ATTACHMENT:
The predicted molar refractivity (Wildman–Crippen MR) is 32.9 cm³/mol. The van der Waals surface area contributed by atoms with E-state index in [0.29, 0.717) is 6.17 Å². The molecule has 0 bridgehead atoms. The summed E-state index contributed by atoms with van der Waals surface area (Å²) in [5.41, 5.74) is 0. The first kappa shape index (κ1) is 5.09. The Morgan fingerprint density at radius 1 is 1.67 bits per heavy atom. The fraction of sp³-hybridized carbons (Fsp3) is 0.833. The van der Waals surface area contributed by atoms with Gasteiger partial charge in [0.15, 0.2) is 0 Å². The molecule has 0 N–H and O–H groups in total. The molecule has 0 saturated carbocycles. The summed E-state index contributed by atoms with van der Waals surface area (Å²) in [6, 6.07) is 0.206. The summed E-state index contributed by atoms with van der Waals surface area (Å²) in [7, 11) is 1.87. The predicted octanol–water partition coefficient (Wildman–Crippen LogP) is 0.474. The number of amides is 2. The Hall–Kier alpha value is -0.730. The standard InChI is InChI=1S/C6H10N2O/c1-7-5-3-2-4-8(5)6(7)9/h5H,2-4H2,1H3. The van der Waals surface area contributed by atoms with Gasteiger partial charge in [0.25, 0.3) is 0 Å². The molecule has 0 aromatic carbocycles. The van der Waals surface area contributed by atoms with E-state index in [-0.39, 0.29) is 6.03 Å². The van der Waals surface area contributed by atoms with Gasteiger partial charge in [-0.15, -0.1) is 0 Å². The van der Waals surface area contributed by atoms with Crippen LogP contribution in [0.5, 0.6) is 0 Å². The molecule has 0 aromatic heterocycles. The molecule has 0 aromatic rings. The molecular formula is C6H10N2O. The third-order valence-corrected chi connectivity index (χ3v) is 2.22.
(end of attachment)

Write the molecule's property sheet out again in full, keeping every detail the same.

The predicted molar refractivity (Wildman–Crippen MR) is 32.9 cm³/mol. The van der Waals surface area contributed by atoms with E-state index in [0.29, 0.717) is 6.17 Å². The molecule has 0 bridgehead atoms. The summed E-state index contributed by atoms with van der Waals surface area (Å²) in [5.41, 5.74) is 0. The first kappa shape index (κ1) is 5.09. The Morgan fingerprint density at radius 1 is 1.67 bits per heavy atom. The fraction of sp³-hybridized carbons (Fsp3) is 0.833. The van der Waals surface area contributed by atoms with Gasteiger partial charge in [0.15, 0.2) is 0 Å². The molecule has 0 N–H and O–H groups in total. The molecule has 0 saturated carbocycles. The summed E-state index contributed by atoms with van der Waals surface area (Å²) in [6, 6.07) is 0.206. The summed E-state index contributed by atoms with van der Waals surface area (Å²) in [7, 11) is 1.87. The predicted octanol–water partition coefficient (Wildman–Crippen LogP) is 0.474. The number of amides is 2. The Hall–Kier alpha value is -0.730. The standard InChI is InChI=1S/C6H10N2O/c1-7-5-3-2-4-8(5)6(7)9/h5H,2-4H2,1H3. The van der Waals surface area contributed by atoms with Gasteiger partial charge in [0.25, 0.3) is 0 Å². The molecule has 0 aromatic carbocycles. The van der Waals surface area contributed by atoms with E-state index in [-0.39, 0.29) is 6.03 Å². The van der Waals surface area contributed by atoms with Gasteiger partial charge in [-0.15, -0.1) is 0 Å². The van der Waals surface area contributed by atoms with Crippen LogP contribution in [0.5, 0.6) is 0 Å². The molecule has 0 aromatic heterocycles. The molecule has 0 aromatic rings. The molecular formula is C6H10N2O. The third-order valence-corrected chi connectivity index (χ3v) is 2.22.